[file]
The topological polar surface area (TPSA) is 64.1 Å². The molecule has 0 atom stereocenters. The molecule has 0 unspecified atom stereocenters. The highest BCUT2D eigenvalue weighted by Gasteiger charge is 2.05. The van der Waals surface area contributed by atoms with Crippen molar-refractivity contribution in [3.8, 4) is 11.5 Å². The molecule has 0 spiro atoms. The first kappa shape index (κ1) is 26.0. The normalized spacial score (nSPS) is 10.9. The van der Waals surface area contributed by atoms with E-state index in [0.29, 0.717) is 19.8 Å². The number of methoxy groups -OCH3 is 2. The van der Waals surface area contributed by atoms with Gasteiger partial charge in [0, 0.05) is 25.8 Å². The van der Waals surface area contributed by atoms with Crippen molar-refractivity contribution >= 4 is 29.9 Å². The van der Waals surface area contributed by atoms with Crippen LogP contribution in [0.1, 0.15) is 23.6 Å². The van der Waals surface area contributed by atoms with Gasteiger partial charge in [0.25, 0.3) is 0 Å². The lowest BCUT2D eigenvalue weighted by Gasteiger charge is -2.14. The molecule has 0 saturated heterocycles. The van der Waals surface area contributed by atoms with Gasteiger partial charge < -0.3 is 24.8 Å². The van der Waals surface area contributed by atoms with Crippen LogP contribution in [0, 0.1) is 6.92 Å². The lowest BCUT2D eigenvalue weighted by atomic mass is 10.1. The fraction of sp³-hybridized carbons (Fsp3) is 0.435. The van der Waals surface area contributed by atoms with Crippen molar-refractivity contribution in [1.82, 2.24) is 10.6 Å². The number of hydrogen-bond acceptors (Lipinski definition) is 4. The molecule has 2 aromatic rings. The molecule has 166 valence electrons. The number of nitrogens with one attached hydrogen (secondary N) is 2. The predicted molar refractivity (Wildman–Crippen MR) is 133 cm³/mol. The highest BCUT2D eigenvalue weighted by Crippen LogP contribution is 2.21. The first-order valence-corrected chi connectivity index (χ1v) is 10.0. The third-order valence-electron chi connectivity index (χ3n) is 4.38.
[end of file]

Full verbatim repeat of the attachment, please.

The topological polar surface area (TPSA) is 64.1 Å². The molecule has 0 atom stereocenters. The molecule has 0 unspecified atom stereocenters. The highest BCUT2D eigenvalue weighted by Gasteiger charge is 2.05. The van der Waals surface area contributed by atoms with Crippen molar-refractivity contribution in [3.8, 4) is 11.5 Å². The molecule has 0 spiro atoms. The first kappa shape index (κ1) is 26.0. The normalized spacial score (nSPS) is 10.9. The van der Waals surface area contributed by atoms with E-state index in [0.29, 0.717) is 19.8 Å². The number of methoxy groups -OCH3 is 2. The van der Waals surface area contributed by atoms with Gasteiger partial charge in [0, 0.05) is 25.8 Å². The van der Waals surface area contributed by atoms with Crippen molar-refractivity contribution >= 4 is 29.9 Å². The van der Waals surface area contributed by atoms with Crippen LogP contribution in [0.1, 0.15) is 23.6 Å². The van der Waals surface area contributed by atoms with Gasteiger partial charge in [0.25, 0.3) is 0 Å². The lowest BCUT2D eigenvalue weighted by Gasteiger charge is -2.14. The molecule has 0 saturated heterocycles. The van der Waals surface area contributed by atoms with Gasteiger partial charge < -0.3 is 24.8 Å². The van der Waals surface area contributed by atoms with Crippen LogP contribution in [0, 0.1) is 6.92 Å². The lowest BCUT2D eigenvalue weighted by atomic mass is 10.1. The fraction of sp³-hybridized carbons (Fsp3) is 0.435. The van der Waals surface area contributed by atoms with Crippen molar-refractivity contribution in [1.82, 2.24) is 10.6 Å². The number of hydrogen-bond acceptors (Lipinski definition) is 4. The molecule has 2 aromatic rings. The molecule has 166 valence electrons. The number of nitrogens with one attached hydrogen (secondary N) is 2. The predicted molar refractivity (Wildman–Crippen MR) is 133 cm³/mol. The highest BCUT2D eigenvalue weighted by Crippen LogP contribution is 2.21. The first-order valence-corrected chi connectivity index (χ1v) is 10.0. The third-order valence-electron chi connectivity index (χ3n) is 4.38.